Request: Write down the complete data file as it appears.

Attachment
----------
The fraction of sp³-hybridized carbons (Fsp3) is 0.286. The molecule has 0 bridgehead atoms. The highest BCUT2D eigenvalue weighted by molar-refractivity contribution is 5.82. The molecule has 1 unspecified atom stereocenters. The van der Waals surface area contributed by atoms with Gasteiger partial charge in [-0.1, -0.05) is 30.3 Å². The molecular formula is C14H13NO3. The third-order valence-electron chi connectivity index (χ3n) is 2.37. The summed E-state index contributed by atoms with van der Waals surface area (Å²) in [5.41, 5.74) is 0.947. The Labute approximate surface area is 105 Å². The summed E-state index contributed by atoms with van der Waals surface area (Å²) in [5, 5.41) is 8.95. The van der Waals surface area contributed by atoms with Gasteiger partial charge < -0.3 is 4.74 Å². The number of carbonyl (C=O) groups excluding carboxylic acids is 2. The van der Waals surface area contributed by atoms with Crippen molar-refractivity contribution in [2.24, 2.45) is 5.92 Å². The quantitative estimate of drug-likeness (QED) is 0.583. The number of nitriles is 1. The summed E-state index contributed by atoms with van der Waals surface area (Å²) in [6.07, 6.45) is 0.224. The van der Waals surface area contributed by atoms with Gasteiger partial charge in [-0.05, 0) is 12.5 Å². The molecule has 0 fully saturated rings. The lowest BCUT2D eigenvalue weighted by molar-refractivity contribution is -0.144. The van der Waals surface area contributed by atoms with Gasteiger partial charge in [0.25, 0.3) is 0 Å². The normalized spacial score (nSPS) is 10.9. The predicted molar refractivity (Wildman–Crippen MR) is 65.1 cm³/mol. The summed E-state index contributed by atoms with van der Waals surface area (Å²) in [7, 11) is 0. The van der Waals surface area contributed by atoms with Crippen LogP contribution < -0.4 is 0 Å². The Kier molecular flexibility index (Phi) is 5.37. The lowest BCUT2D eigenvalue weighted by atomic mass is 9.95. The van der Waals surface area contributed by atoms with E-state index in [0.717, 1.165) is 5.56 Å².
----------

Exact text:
The fraction of sp³-hybridized carbons (Fsp3) is 0.286. The molecule has 0 bridgehead atoms. The highest BCUT2D eigenvalue weighted by molar-refractivity contribution is 5.82. The molecule has 1 unspecified atom stereocenters. The van der Waals surface area contributed by atoms with Gasteiger partial charge in [-0.1, -0.05) is 30.3 Å². The molecular formula is C14H13NO3. The third-order valence-electron chi connectivity index (χ3n) is 2.37. The summed E-state index contributed by atoms with van der Waals surface area (Å²) in [5.41, 5.74) is 0.947. The Labute approximate surface area is 105 Å². The summed E-state index contributed by atoms with van der Waals surface area (Å²) in [5, 5.41) is 8.95. The van der Waals surface area contributed by atoms with Gasteiger partial charge < -0.3 is 4.74 Å². The number of carbonyl (C=O) groups excluding carboxylic acids is 2. The van der Waals surface area contributed by atoms with Crippen molar-refractivity contribution in [2.24, 2.45) is 5.92 Å². The quantitative estimate of drug-likeness (QED) is 0.583. The number of nitriles is 1. The summed E-state index contributed by atoms with van der Waals surface area (Å²) in [6.07, 6.45) is 0.224. The van der Waals surface area contributed by atoms with Gasteiger partial charge in [-0.05, 0) is 12.5 Å². The molecule has 0 fully saturated rings. The lowest BCUT2D eigenvalue weighted by molar-refractivity contribution is -0.144. The van der Waals surface area contributed by atoms with Gasteiger partial charge in [0.25, 0.3) is 0 Å². The normalized spacial score (nSPS) is 10.9. The predicted molar refractivity (Wildman–Crippen MR) is 65.1 cm³/mol. The summed E-state index contributed by atoms with van der Waals surface area (Å²) in [7, 11) is 0. The van der Waals surface area contributed by atoms with Crippen LogP contribution < -0.4 is 0 Å². The Kier molecular flexibility index (Phi) is 5.37. The lowest BCUT2D eigenvalue weighted by atomic mass is 9.95. The van der Waals surface area contributed by atoms with E-state index in [0.717, 1.165) is 5.56 Å².